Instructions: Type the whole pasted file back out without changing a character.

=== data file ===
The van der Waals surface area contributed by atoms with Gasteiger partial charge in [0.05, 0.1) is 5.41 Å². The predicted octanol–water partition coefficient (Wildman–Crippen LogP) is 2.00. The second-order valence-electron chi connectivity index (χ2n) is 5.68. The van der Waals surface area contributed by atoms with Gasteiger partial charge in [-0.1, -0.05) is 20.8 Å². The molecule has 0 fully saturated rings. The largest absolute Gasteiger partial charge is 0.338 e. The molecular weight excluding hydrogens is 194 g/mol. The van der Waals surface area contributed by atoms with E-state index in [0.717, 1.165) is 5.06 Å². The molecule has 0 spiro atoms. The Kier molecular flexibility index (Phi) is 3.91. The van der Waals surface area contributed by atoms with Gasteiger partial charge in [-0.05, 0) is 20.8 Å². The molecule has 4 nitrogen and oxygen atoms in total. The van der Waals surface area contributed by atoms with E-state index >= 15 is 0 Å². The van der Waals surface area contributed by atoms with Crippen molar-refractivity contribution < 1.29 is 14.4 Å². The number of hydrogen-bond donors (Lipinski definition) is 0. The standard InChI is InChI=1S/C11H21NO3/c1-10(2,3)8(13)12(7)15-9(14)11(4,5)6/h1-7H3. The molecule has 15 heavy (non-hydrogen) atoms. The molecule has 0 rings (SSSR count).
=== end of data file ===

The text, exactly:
The van der Waals surface area contributed by atoms with Gasteiger partial charge in [0.05, 0.1) is 5.41 Å². The predicted octanol–water partition coefficient (Wildman–Crippen LogP) is 2.00. The second-order valence-electron chi connectivity index (χ2n) is 5.68. The van der Waals surface area contributed by atoms with Gasteiger partial charge in [-0.1, -0.05) is 20.8 Å². The molecule has 0 fully saturated rings. The largest absolute Gasteiger partial charge is 0.338 e. The molecular weight excluding hydrogens is 194 g/mol. The van der Waals surface area contributed by atoms with E-state index in [0.717, 1.165) is 5.06 Å². The molecule has 0 spiro atoms. The Kier molecular flexibility index (Phi) is 3.91. The van der Waals surface area contributed by atoms with Gasteiger partial charge in [-0.05, 0) is 20.8 Å². The molecule has 4 nitrogen and oxygen atoms in total. The van der Waals surface area contributed by atoms with E-state index >= 15 is 0 Å². The van der Waals surface area contributed by atoms with Crippen molar-refractivity contribution < 1.29 is 14.4 Å². The number of hydrogen-bond donors (Lipinski definition) is 0. The standard InChI is InChI=1S/C11H21NO3/c1-10(2,3)8(13)12(7)15-9(14)11(4,5)6/h1-7H3. The molecule has 15 heavy (non-hydrogen) atoms. The molecule has 0 rings (SSSR count).